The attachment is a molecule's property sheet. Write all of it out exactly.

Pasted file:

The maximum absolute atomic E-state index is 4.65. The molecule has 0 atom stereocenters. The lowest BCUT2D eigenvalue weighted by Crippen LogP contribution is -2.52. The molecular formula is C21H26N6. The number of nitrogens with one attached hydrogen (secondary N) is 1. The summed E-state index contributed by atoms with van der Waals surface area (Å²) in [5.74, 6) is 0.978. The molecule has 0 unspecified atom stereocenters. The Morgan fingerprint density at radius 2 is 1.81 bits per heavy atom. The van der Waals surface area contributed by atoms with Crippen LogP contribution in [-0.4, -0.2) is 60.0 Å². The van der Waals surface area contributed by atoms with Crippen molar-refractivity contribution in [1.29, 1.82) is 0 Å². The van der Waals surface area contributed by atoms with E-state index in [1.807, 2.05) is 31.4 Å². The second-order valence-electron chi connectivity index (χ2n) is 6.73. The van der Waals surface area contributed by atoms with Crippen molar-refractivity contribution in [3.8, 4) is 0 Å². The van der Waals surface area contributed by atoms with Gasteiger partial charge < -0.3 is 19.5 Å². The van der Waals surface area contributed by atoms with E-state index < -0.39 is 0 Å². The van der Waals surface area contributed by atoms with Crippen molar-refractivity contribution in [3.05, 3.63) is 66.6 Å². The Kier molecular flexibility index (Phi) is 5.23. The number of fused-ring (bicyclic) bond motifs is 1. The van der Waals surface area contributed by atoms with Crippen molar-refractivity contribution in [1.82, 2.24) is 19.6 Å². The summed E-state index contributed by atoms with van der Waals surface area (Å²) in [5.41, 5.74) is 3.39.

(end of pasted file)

The maximum absolute atomic E-state index is 4.65. The molecule has 0 atom stereocenters. The lowest BCUT2D eigenvalue weighted by Crippen LogP contribution is -2.52. The molecular formula is C21H26N6. The number of nitrogens with one attached hydrogen (secondary N) is 1. The summed E-state index contributed by atoms with van der Waals surface area (Å²) in [5.74, 6) is 0.978. The molecule has 0 unspecified atom stereocenters. The Morgan fingerprint density at radius 2 is 1.81 bits per heavy atom. The van der Waals surface area contributed by atoms with Crippen LogP contribution in [-0.4, -0.2) is 60.0 Å². The van der Waals surface area contributed by atoms with Crippen molar-refractivity contribution in [1.29, 1.82) is 0 Å². The van der Waals surface area contributed by atoms with E-state index in [1.807, 2.05) is 31.4 Å². The second-order valence-electron chi connectivity index (χ2n) is 6.73. The van der Waals surface area contributed by atoms with Crippen molar-refractivity contribution in [3.8, 4) is 0 Å². The van der Waals surface area contributed by atoms with Gasteiger partial charge < -0.3 is 19.5 Å². The van der Waals surface area contributed by atoms with E-state index < -0.39 is 0 Å². The van der Waals surface area contributed by atoms with Crippen molar-refractivity contribution in [3.05, 3.63) is 66.6 Å². The Kier molecular flexibility index (Phi) is 5.23. The number of fused-ring (bicyclic) bond motifs is 1. The van der Waals surface area contributed by atoms with Crippen molar-refractivity contribution in [1.82, 2.24) is 19.6 Å². The summed E-state index contributed by atoms with van der Waals surface area (Å²) in [5.41, 5.74) is 3.39.